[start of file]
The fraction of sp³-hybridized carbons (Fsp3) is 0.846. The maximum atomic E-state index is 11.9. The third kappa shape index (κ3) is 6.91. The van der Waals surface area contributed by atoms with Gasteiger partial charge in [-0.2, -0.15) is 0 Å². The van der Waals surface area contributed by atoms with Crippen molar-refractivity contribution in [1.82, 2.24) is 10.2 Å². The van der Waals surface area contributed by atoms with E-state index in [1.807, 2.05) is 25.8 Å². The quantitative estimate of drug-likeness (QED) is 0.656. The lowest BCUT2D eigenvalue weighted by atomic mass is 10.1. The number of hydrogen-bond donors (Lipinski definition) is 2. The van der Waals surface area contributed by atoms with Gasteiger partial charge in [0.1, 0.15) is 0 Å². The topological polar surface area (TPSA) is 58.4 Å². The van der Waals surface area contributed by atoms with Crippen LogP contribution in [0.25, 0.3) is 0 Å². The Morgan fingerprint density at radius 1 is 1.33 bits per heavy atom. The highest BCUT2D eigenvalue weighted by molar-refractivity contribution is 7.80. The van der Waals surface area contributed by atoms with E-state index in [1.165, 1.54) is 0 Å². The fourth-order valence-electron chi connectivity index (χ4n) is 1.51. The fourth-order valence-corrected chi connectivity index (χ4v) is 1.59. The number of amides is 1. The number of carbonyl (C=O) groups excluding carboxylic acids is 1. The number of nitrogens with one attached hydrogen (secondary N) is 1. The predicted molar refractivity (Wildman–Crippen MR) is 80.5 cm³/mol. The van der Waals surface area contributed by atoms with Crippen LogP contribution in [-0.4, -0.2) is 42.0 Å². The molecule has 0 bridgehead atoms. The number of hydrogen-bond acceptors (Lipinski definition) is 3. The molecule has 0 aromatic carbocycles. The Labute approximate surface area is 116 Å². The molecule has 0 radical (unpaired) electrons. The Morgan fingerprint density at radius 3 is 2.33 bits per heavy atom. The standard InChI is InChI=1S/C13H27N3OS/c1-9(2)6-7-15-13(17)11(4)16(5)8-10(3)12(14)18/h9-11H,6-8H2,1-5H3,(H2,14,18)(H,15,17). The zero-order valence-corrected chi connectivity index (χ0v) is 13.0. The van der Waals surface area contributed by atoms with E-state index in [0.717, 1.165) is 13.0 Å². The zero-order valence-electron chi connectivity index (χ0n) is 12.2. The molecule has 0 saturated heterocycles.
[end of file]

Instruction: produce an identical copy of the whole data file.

The fraction of sp³-hybridized carbons (Fsp3) is 0.846. The maximum atomic E-state index is 11.9. The third kappa shape index (κ3) is 6.91. The van der Waals surface area contributed by atoms with Gasteiger partial charge in [-0.2, -0.15) is 0 Å². The van der Waals surface area contributed by atoms with Crippen molar-refractivity contribution in [1.82, 2.24) is 10.2 Å². The van der Waals surface area contributed by atoms with E-state index in [1.807, 2.05) is 25.8 Å². The quantitative estimate of drug-likeness (QED) is 0.656. The lowest BCUT2D eigenvalue weighted by atomic mass is 10.1. The number of hydrogen-bond donors (Lipinski definition) is 2. The van der Waals surface area contributed by atoms with Gasteiger partial charge in [0.1, 0.15) is 0 Å². The topological polar surface area (TPSA) is 58.4 Å². The van der Waals surface area contributed by atoms with Crippen LogP contribution in [0.25, 0.3) is 0 Å². The Morgan fingerprint density at radius 1 is 1.33 bits per heavy atom. The highest BCUT2D eigenvalue weighted by molar-refractivity contribution is 7.80. The van der Waals surface area contributed by atoms with E-state index in [1.165, 1.54) is 0 Å². The fourth-order valence-electron chi connectivity index (χ4n) is 1.51. The fourth-order valence-corrected chi connectivity index (χ4v) is 1.59. The number of amides is 1. The number of carbonyl (C=O) groups excluding carboxylic acids is 1. The number of nitrogens with one attached hydrogen (secondary N) is 1. The predicted molar refractivity (Wildman–Crippen MR) is 80.5 cm³/mol. The van der Waals surface area contributed by atoms with Crippen LogP contribution in [-0.4, -0.2) is 42.0 Å². The molecule has 0 bridgehead atoms. The number of hydrogen-bond acceptors (Lipinski definition) is 3. The molecule has 0 aromatic carbocycles. The Labute approximate surface area is 116 Å². The molecule has 0 radical (unpaired) electrons. The Morgan fingerprint density at radius 3 is 2.33 bits per heavy atom. The standard InChI is InChI=1S/C13H27N3OS/c1-9(2)6-7-15-13(17)11(4)16(5)8-10(3)12(14)18/h9-11H,6-8H2,1-5H3,(H2,14,18)(H,15,17). The zero-order valence-corrected chi connectivity index (χ0v) is 13.0. The van der Waals surface area contributed by atoms with E-state index in [0.717, 1.165) is 13.0 Å². The zero-order valence-electron chi connectivity index (χ0n) is 12.2. The molecule has 0 saturated heterocycles.